An Introduction to Literature, Criticism and Theory by Nicholas Royle, Andrew Bennett

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By Nicholas Royle, Andrew Bennett

This publication offers the main serious ideas in literary stories at the present time, warding off the jargonistic, summary nature of a lot `theory'. The authors discover the most important concerns in modern feedback and conception by means of focusing heavily on various texts, from Chaucer to Achebe and from Milton to Morrison. 

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The jurisdiction of ‘authorial intention’ falters here: what is not meant can still (in another sense) be meant. ‘I didn’t mean to hurt you’ can always mean ‘I did’. Correspondingly, it is important to acknowledge some of the implications of twentieth-century linguistics (Saussure, Chomsky, Pinker) as regards this question of the author and his or her authority. Rather than say that the author is in control of the language that he or she uses, we might consider the idea that the language is as much in control of the author.

It is not a theme which a writer uses or which a text possesses. The uncanny is not something simply present like an object in a painting. It is, rather, an effect. In this respect it has to do with how we read or interpret (interestingly, it makes no difference here whether we are talking about something in a book or something in the so-called outside world). In other words, the uncanny has to do, most of all, with effects of reading, with the experience of the reader. The uncanny is not so much in the text we are reading: rather, it is like a foreign body within ourselves.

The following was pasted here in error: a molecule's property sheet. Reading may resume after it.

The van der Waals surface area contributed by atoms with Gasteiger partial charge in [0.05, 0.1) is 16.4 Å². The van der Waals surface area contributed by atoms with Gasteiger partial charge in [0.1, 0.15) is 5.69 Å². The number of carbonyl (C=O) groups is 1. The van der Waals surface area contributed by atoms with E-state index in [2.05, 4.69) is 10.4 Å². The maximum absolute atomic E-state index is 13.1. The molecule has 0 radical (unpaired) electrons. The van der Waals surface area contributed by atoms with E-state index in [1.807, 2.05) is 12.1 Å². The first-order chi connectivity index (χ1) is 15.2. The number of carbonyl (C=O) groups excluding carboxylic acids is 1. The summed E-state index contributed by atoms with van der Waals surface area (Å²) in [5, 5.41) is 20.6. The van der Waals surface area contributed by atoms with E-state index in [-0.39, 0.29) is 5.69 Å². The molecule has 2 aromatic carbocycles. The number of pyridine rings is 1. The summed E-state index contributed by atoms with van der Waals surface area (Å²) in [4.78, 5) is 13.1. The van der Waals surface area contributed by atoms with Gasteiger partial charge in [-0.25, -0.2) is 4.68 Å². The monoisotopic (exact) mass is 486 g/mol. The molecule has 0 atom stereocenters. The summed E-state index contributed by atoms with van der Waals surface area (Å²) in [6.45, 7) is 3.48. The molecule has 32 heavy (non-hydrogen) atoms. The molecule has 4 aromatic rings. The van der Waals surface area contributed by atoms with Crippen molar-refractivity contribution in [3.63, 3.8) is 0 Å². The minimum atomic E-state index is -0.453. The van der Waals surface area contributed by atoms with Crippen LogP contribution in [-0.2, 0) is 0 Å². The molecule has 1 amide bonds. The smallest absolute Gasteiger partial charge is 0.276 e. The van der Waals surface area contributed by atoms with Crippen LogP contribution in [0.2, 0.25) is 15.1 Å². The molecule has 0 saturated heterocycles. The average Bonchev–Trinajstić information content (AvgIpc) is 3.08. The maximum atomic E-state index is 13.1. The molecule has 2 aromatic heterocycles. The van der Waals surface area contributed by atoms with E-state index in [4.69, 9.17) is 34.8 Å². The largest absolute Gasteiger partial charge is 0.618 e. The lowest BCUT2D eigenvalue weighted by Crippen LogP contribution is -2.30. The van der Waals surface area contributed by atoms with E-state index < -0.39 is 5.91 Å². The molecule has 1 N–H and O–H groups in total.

In accordance with this, Brecht’s concern is to demonstrate that the ‘real’ is not something that is simply a given: it is not something definite and immutable, but is constructed through human perception, language, beliefs and assumptions, and consequently it is something that can be changed. In Brechtian terms, the alienating or defamiliarizing power of drama – and art and literature more generally – lies in its capacity to transform us and the world around us. In this chapter we shall argue that these ideas about the power of art to disturb, defamiliarize or shake our beliefs and assumptions are intimately bound up with the uncanny.

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